Chilton Williamson, Jr., on America
"The United States has no glorious culture, no history comparable with that of Great Britain and the great Western European nations," he writes in an article "against mass immigration" — Cannibal Statistics. He continues:
- Rooted in the thin acidic topsoil of the Enlightenment, and at a deeper level in the even thinner and more acid subsoil of Puritanism; deprived of an hereditary aristocracy for which a more or less barbaric plutocracy has necessarily substituted; mentally and socially crippled by bumpkin preachers at the bottom of the religious structure and by otiose transcendentalist divines at its top; retarded by its frontier culture; corrupted by the worship of money, science, and technique and by the false religions of Progress and Democracy—high culture at the European level was never to be a part of America’s destiny. (The English, despite the self-inflicted and incurable wound of the Reformation, at least had the sense to kick the sectarians out at the beginning of the 17th century. Chesterton, on a lecture tour in the United States, quipped, to nobody’s amusement, that Great Britain, too, should have her own Thanksgiving Day, offering up her heartfelt thanks for the God-sent departure of the Puritans from England.) And yet American civilization, despite its undeniable shallowness by comparison with that of Europe, does represent the cultural and intellectual flowering of a unique, vigorous, and interesting people who succeeded for a time in creating a culture well suited to, and highly expressive of, its geographical and material circumstances, as Tocqueville understood. The trouble with America is that she never realized her great potential, and the chief reason that she failed to do so is the irresponsible profligacy of her immigration policy, driven almost entirely at the behest, indeed the demand, of the business and industrial elites who, from the beginning, showed no concern for the future of their country but merely for what they might realize from it in the short term. (How could it have been otherwise? They were wealthy men of business, not aristocrats, whose historical role has been to act as husbandmen for their countries.) Mass culture, together with mass democracy, by themselves ensured the destruction of the traditional American civilization (America’s colonial past, remember, is nearly as long as her history as the United States), but the racial and ethnic fragmentation of society produced by immigration ensured that the old civilization was not long for this world.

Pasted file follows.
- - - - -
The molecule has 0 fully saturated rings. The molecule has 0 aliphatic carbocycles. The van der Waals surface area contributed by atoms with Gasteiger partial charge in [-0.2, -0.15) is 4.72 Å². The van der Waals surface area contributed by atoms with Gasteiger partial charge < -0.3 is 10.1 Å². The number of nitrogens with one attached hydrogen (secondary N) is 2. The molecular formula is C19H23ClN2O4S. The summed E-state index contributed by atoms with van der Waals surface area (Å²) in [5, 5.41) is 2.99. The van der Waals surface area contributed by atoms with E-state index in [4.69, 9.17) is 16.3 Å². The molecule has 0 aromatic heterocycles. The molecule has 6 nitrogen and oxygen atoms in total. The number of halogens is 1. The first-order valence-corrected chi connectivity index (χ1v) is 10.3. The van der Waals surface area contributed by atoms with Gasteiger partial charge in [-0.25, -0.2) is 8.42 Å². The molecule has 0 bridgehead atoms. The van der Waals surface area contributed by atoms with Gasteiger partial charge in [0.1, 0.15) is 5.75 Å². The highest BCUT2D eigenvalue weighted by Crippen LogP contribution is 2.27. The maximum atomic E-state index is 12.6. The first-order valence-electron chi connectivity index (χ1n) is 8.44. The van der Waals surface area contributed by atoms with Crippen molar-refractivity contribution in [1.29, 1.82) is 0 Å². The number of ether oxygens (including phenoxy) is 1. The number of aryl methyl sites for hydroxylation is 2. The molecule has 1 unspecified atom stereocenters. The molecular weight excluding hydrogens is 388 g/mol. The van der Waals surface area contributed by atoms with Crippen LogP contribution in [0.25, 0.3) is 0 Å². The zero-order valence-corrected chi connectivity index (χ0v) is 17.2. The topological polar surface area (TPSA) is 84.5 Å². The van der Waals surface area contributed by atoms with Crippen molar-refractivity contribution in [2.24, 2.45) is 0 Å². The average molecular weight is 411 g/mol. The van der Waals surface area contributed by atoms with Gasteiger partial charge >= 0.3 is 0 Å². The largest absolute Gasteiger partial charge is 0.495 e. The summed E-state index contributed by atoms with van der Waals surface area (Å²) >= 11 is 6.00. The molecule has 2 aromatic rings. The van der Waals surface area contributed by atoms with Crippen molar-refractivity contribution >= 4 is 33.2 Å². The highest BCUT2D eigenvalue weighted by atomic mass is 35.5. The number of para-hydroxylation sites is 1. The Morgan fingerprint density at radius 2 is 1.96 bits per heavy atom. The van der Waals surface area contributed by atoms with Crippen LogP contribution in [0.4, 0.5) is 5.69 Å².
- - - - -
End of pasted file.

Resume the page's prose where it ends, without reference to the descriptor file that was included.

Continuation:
There is no more chance, of course, of restoring the old American Republic, either in political spirit or in general culture, than of restoring the Roman Republic. And so there would be no need or excuse for deploring its passage but for one thing: As the history of the West since 1789 shows, a bad situation, no matter how bad, can always be made worse. As socially fragmented as American society has become, and as much as its culture has been degraded by immigration, they will inevitably become more so if mass immigration from the Third World is not soon halted. There are, still, many valuable relicts that deserve to be preserved. But contemporary mainstream culture will not permit this truth to be spoken when the message is expressed in subjective historical, cultural, and moral terms. The demons of multiculturalism simply will not permit such a thing. Statistics are acceptable, though generally not welcome. Statistics are social science, after all, and social science is the study of man objectivized, depersonalized, and quantified. Statistics are thought to be cleansed of motives, and as such are tolerated in the endless, and endlessly self-renewing, immigration debate. Unfortunately, the only considerations relevant to the debate that are also of crucial significance are by nature unquantifiable and madly resist statistical expression.